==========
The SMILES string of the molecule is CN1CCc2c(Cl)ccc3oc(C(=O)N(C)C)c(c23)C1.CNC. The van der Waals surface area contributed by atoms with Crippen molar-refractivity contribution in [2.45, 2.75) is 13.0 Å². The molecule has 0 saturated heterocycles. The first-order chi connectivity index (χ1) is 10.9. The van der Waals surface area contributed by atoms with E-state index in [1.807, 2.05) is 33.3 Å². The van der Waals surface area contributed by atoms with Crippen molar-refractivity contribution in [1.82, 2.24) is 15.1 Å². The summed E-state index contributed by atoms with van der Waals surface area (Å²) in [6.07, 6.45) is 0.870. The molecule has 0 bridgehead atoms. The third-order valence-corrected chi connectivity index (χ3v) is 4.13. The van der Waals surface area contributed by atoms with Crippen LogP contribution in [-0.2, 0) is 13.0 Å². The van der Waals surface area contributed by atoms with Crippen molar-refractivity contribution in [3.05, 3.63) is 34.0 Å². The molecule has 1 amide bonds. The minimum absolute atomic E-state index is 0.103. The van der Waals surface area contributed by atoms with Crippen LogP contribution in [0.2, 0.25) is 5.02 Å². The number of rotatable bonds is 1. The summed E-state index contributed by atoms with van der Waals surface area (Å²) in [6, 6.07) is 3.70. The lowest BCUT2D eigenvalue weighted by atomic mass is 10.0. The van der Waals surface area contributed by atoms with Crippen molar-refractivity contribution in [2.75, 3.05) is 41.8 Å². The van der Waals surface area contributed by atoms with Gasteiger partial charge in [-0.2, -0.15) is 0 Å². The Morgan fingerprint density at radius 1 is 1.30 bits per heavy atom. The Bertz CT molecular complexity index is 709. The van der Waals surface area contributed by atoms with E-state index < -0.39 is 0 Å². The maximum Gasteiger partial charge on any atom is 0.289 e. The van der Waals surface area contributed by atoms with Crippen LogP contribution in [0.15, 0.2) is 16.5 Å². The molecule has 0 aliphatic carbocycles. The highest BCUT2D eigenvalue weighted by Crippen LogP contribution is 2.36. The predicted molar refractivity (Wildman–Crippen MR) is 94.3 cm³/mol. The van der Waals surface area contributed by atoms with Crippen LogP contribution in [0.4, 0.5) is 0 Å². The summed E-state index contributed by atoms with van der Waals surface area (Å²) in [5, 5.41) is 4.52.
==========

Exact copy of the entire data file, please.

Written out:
The SMILES string of the molecule is CN1CCc2c(Cl)ccc3oc(C(=O)N(C)C)c(c23)C1.CNC. The van der Waals surface area contributed by atoms with Crippen molar-refractivity contribution in [2.45, 2.75) is 13.0 Å². The molecule has 0 saturated heterocycles. The first-order chi connectivity index (χ1) is 10.9. The van der Waals surface area contributed by atoms with E-state index in [1.807, 2.05) is 33.3 Å². The van der Waals surface area contributed by atoms with Crippen molar-refractivity contribution in [1.82, 2.24) is 15.1 Å². The summed E-state index contributed by atoms with van der Waals surface area (Å²) in [6.07, 6.45) is 0.870. The molecule has 0 bridgehead atoms. The third-order valence-corrected chi connectivity index (χ3v) is 4.13. The van der Waals surface area contributed by atoms with Crippen LogP contribution in [-0.2, 0) is 13.0 Å². The van der Waals surface area contributed by atoms with Crippen molar-refractivity contribution in [3.05, 3.63) is 34.0 Å². The molecule has 1 amide bonds. The minimum absolute atomic E-state index is 0.103. The van der Waals surface area contributed by atoms with Crippen LogP contribution in [0.2, 0.25) is 5.02 Å². The number of rotatable bonds is 1. The summed E-state index contributed by atoms with van der Waals surface area (Å²) in [6, 6.07) is 3.70. The lowest BCUT2D eigenvalue weighted by atomic mass is 10.0. The van der Waals surface area contributed by atoms with Crippen molar-refractivity contribution in [2.75, 3.05) is 41.8 Å². The van der Waals surface area contributed by atoms with Gasteiger partial charge in [-0.2, -0.15) is 0 Å². The Morgan fingerprint density at radius 1 is 1.30 bits per heavy atom. The Bertz CT molecular complexity index is 709. The van der Waals surface area contributed by atoms with E-state index < -0.39 is 0 Å². The maximum Gasteiger partial charge on any atom is 0.289 e. The van der Waals surface area contributed by atoms with Crippen LogP contribution in [0.15, 0.2) is 16.5 Å². The molecule has 0 aliphatic carbocycles. The highest BCUT2D eigenvalue weighted by Crippen LogP contribution is 2.36. The predicted molar refractivity (Wildman–Crippen MR) is 94.3 cm³/mol. The van der Waals surface area contributed by atoms with Crippen LogP contribution in [0.4, 0.5) is 0 Å². The summed E-state index contributed by atoms with van der Waals surface area (Å²) in [5, 5.41) is 4.52.